Anyway, imagine my surprise when I discovered that one of the first missions in ME2 involves a star system that contains a brown dwarf! Obviously this got my attention, as I have more than a passing interest in these failed stars…

Continue reading

Sovereign at Feros

Posted in Art with tags , on March 25, 2012 by davidnm2009

Here he is, all two menacing kilometres of him:

There’s a larger version on my dA gallery.

Astronomical Mystery #5: Revenge of the Mascons

Posted in Astronomy, Science, Space with tags , , , on February 7, 2012 by davidnm2009

The Moon. Astronomically, it’s quite nearby; close enough that it shows a disk even with the naked eye. Close enough that you can just about read a book by it at night, at least when it’s full. Close enough that its nature has been debated throughout history. Close enough that’s it’s even been physically-travelled to by actual, living human beings – the only celestial body for which this is true, aside from the Earth!

So, given all this closeness, you’d think we know the Moon pretty well, wouldn’t you?

Well, no, actually. We don’t. The Moon has its mysteries and some of them are rather baffling. In fact, the Moon’s mysteries are made all the more frustrating by the fact that it’s so nearby. One particular case is that of the ‘mascons’, or ‘mass concentrations’.

Basically, the Moon’s shape is broadly spherical, but its structure is lumpy. There is, in fact, some evidence that’s visible to the naked eye; the Moon’s so-called ‘seas’, the maria, are mainly located on the Earth-facing hemisphere. The maria, of course, aren’t bodies of water but are plains of frozen lava, darker in colour than the relatively-brighter, heavily-cratered lunar highlands. At some point billions of years in the past, the maria would have been true seas of a sort, albeit seas composed of red-hot molten rock. Those oceans of magma, however, quickly froze as they radiated their heat into space. These vast, volcanic outpourings were only a temporary phenomenon. The Moon is too small to have held much of its internal heat, and its mantle is solid and frozen. (Thanks to seismic data returned by remote landers and the Apollo missions, we actually have a relatively good knowledge of the Moon’s interior – although the keyword is ‘relatively’!)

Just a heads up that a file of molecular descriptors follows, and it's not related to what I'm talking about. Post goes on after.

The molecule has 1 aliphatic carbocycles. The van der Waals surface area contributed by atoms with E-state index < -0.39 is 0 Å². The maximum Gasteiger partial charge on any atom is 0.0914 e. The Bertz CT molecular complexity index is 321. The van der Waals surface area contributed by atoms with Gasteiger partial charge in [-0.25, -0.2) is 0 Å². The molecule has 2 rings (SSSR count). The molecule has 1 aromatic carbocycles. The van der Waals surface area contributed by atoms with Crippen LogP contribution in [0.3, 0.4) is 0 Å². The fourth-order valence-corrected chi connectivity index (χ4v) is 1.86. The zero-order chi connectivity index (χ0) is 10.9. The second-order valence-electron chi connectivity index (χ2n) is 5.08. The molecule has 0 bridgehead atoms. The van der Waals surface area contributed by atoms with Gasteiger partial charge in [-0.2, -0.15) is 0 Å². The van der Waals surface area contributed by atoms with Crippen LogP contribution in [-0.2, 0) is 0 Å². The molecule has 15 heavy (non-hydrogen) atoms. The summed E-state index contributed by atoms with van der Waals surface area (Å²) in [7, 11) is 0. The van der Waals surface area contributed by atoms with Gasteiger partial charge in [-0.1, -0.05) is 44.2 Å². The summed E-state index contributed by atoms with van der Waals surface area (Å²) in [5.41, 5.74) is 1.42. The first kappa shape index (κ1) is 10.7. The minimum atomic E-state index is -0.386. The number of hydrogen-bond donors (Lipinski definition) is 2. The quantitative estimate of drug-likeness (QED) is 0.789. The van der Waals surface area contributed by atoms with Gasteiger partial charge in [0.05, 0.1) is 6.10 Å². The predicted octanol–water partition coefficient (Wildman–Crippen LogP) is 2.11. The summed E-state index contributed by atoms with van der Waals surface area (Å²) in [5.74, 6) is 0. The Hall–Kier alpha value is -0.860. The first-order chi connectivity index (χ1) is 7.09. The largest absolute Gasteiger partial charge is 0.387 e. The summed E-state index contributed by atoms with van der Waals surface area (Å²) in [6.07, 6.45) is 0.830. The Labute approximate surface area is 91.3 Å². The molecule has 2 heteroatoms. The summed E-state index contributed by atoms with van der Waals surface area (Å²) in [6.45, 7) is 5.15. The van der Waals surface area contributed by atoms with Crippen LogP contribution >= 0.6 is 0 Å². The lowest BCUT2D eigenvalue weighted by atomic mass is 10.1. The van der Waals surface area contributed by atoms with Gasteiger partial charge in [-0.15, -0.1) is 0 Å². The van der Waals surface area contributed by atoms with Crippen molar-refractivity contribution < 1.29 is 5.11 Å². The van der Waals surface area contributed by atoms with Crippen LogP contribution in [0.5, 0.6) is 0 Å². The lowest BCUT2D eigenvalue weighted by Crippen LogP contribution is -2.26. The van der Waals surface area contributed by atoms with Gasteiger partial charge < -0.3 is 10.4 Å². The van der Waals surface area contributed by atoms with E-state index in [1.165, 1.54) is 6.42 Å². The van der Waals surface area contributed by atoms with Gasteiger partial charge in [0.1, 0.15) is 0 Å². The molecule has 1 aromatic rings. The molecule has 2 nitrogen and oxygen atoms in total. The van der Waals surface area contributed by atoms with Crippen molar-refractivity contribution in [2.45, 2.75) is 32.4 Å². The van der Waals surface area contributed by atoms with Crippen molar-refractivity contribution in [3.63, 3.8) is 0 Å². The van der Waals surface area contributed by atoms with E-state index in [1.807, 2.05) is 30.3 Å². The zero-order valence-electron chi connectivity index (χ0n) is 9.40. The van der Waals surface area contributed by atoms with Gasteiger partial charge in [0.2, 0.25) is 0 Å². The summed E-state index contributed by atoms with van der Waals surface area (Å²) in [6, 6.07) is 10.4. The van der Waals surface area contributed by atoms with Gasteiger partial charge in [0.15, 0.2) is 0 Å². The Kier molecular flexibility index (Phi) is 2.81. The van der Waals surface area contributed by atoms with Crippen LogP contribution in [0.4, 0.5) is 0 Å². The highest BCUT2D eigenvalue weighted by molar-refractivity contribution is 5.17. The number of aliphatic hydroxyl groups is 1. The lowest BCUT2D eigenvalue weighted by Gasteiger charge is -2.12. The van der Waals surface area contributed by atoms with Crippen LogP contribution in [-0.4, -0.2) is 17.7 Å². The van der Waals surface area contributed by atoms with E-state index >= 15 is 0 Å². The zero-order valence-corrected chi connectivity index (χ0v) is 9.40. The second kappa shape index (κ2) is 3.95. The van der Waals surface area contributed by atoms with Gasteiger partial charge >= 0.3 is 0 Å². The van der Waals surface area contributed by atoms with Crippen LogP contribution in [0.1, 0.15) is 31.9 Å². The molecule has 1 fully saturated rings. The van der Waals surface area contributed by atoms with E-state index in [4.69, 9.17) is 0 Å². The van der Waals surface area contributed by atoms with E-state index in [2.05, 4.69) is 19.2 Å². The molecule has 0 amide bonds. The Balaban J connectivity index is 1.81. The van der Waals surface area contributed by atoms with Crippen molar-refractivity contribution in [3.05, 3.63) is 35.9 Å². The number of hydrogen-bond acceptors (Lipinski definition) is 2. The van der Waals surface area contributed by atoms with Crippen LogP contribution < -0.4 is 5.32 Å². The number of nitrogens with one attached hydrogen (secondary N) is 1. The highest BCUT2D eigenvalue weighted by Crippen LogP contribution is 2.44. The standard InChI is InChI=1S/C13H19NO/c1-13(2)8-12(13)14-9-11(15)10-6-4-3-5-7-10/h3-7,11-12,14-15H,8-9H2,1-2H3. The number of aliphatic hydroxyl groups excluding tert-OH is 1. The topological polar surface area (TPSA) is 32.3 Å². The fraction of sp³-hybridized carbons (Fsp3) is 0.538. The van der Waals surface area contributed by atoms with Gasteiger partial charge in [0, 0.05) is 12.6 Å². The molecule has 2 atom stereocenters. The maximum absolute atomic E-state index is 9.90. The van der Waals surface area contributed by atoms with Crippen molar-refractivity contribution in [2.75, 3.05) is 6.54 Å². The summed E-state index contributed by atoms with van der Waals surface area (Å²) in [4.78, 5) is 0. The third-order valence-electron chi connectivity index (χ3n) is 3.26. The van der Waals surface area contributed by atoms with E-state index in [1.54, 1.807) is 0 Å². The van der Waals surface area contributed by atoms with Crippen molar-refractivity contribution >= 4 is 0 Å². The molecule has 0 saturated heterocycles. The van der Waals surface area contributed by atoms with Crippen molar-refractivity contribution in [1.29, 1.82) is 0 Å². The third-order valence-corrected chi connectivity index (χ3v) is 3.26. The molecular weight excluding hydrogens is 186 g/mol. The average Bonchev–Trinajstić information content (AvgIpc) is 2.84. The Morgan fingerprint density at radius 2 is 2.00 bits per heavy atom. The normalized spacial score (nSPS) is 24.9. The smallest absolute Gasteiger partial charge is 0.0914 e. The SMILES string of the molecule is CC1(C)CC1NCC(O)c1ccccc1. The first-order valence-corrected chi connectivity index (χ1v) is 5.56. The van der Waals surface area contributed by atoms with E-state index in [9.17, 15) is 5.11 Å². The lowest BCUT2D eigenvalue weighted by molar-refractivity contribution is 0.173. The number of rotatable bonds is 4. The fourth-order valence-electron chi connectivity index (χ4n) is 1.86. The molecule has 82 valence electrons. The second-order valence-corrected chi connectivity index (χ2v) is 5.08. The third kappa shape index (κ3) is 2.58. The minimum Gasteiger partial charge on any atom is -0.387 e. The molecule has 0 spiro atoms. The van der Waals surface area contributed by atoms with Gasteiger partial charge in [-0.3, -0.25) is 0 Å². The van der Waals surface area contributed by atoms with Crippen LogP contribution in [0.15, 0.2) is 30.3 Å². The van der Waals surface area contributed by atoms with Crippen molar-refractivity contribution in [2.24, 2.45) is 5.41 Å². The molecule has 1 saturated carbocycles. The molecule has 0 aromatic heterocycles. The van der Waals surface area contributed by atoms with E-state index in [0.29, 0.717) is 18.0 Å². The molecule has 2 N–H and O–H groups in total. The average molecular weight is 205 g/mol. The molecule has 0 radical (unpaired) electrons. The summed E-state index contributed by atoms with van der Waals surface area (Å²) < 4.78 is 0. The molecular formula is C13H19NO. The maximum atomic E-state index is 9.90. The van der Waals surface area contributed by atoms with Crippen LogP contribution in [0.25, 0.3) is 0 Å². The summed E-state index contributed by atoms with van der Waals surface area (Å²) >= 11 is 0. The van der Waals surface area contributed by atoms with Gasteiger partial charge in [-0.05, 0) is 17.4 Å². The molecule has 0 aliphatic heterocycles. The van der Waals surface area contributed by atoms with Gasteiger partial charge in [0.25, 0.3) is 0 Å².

Now, the side of the Moon that faces away from the Earth has far fewer maria. The ones that it does have are much smaller, and they seem to be confined mainly to the floors of big craters. It’s as if the far-side maria were actually produced when big impacts punched through the lunar crust, rather than through volcanic eruption. The reason for this appears to be partly that the Moon’s crust is thicker on the far side – it’s almost as if the entire Moon was actually several miles off-centre. In numbers, around 1% of the far side of the Moon is covered by maria, whereas 31.2% of the near side is covered in maria. The hemispheres have a clear, geological difference between them.

Yes, the Moon is weird.

But what, you may ask, does this have to do with the mascons? And what are they?

Well, in April 1972, Apollo 16 placed a small satellite in a close orbit around the Moon. This satellite, unromantically dubbed PSF-2, was intended to study the local environment around the Moon – charged particles, magnetic fields, that sort of thing. But the little satellite’s mission didn’t go to plan. The satellite’s orbit rapidly became unstable. It was originally meant to get no closer than 52 miles above the lunar surface. Instead, within two and a half weeks, PSF-2 was descending within six miles of the lunar surface. Six miles – that’s getting uncomfortably close to the height of some of the Moon’s bigger mountains! And all this instability developed in such a short space of time.

Needless to say, it didn’t take much longer for PSF-2 to crash headlong into the Moon’s rocky surface.

It turns out that the Moon’s crust contains some remarkable concentrations of matter. These dense lumps – the ‘mascons’ – also make the Moon’s gravitational field lumpy and uneven. The variance is surprisingly big, as much as half a percent. (For a gravitational field, this is a huge variation – for comparison, the Earth’s varies by less than one part in a thousand.) It would actually be easily-measurable to human astronauts, were any to land close to the relevant regions. Near the edge of a mascon, a pendulum or plumb-line would hang about a third of a degree off of vertical, with the tilt being oriented toward the mascon.